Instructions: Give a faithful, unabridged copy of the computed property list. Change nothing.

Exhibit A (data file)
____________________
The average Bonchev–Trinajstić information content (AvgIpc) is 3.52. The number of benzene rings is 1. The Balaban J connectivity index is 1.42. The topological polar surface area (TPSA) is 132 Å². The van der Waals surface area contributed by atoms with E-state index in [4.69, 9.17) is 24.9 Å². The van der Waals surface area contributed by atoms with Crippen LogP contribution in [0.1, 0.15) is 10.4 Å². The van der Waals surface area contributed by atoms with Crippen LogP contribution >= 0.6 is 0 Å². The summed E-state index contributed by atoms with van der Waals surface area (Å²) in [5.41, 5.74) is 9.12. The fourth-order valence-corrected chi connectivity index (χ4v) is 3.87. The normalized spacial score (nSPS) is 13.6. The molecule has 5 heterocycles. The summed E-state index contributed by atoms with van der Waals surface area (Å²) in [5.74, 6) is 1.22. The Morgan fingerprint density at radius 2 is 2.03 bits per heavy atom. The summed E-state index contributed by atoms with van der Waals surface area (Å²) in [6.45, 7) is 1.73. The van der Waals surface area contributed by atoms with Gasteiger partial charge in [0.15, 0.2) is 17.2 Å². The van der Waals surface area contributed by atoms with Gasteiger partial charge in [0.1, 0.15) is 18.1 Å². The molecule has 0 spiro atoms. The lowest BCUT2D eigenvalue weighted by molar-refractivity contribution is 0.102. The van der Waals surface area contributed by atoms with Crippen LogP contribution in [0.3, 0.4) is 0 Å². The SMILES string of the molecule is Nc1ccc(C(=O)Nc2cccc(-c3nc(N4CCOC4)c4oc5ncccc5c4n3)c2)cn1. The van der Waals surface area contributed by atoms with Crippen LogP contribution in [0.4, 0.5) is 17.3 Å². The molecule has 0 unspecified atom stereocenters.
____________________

The average Bonchev–Trinajstić information content (AvgIpc) is 3.52. The number of benzene rings is 1. The Balaban J connectivity index is 1.42. The topological polar surface area (TPSA) is 132 Å². The van der Waals surface area contributed by atoms with E-state index in [4.69, 9.17) is 24.9 Å². The van der Waals surface area contributed by atoms with Crippen LogP contribution in [0.1, 0.15) is 10.4 Å². The van der Waals surface area contributed by atoms with Crippen LogP contribution >= 0.6 is 0 Å². The summed E-state index contributed by atoms with van der Waals surface area (Å²) in [5.41, 5.74) is 9.12. The fourth-order valence-corrected chi connectivity index (χ4v) is 3.87. The normalized spacial score (nSPS) is 13.6. The molecule has 5 heterocycles. The summed E-state index contributed by atoms with van der Waals surface area (Å²) in [5.74, 6) is 1.22. The Morgan fingerprint density at radius 2 is 2.03 bits per heavy atom. The summed E-state index contributed by atoms with van der Waals surface area (Å²) in [6.45, 7) is 1.73. The van der Waals surface area contributed by atoms with Gasteiger partial charge in [0.15, 0.2) is 17.2 Å². The van der Waals surface area contributed by atoms with Gasteiger partial charge in [0.1, 0.15) is 18.1 Å². The molecule has 0 spiro atoms. The lowest BCUT2D eigenvalue weighted by molar-refractivity contribution is 0.102. The van der Waals surface area contributed by atoms with Crippen LogP contribution in [0.3, 0.4) is 0 Å². The SMILES string of the molecule is Nc1ccc(C(=O)Nc2cccc(-c3nc(N4CCOC4)c4oc5ncccc5c4n3)c2)cn1. The van der Waals surface area contributed by atoms with Crippen LogP contribution in [0.4, 0.5) is 17.3 Å². The molecule has 0 unspecified atom stereocenters.